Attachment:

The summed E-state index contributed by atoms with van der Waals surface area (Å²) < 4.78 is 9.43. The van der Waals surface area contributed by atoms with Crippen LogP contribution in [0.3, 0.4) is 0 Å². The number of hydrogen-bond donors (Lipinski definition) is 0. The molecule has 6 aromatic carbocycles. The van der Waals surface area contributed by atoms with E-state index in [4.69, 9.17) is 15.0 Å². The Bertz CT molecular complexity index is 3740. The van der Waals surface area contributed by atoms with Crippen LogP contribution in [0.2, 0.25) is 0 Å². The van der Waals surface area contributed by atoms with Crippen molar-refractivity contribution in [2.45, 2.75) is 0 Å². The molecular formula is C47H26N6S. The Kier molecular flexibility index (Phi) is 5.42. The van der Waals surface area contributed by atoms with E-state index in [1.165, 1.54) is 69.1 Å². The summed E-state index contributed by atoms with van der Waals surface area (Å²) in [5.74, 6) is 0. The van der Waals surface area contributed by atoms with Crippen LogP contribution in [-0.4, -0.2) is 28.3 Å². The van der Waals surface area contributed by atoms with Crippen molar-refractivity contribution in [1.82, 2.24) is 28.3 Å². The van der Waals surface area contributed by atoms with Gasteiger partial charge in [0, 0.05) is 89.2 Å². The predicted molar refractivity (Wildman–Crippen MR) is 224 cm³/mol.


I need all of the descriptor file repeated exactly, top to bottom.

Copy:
The summed E-state index contributed by atoms with van der Waals surface area (Å²) < 4.78 is 9.43. The van der Waals surface area contributed by atoms with Crippen LogP contribution in [0.3, 0.4) is 0 Å². The number of hydrogen-bond donors (Lipinski definition) is 0. The molecule has 6 aromatic carbocycles. The van der Waals surface area contributed by atoms with E-state index in [4.69, 9.17) is 15.0 Å². The Bertz CT molecular complexity index is 3740. The van der Waals surface area contributed by atoms with Crippen LogP contribution in [0.2, 0.25) is 0 Å². The van der Waals surface area contributed by atoms with Crippen molar-refractivity contribution in [2.45, 2.75) is 0 Å². The molecular formula is C47H26N6S. The Kier molecular flexibility index (Phi) is 5.42. The van der Waals surface area contributed by atoms with E-state index in [1.165, 1.54) is 69.1 Å². The summed E-state index contributed by atoms with van der Waals surface area (Å²) in [5.74, 6) is 0. The van der Waals surface area contributed by atoms with Crippen LogP contribution in [-0.4, -0.2) is 28.3 Å². The van der Waals surface area contributed by atoms with Crippen molar-refractivity contribution in [1.82, 2.24) is 28.3 Å². The van der Waals surface area contributed by atoms with Gasteiger partial charge in [0, 0.05) is 89.2 Å². The predicted molar refractivity (Wildman–Crippen MR) is 224 cm³/mol.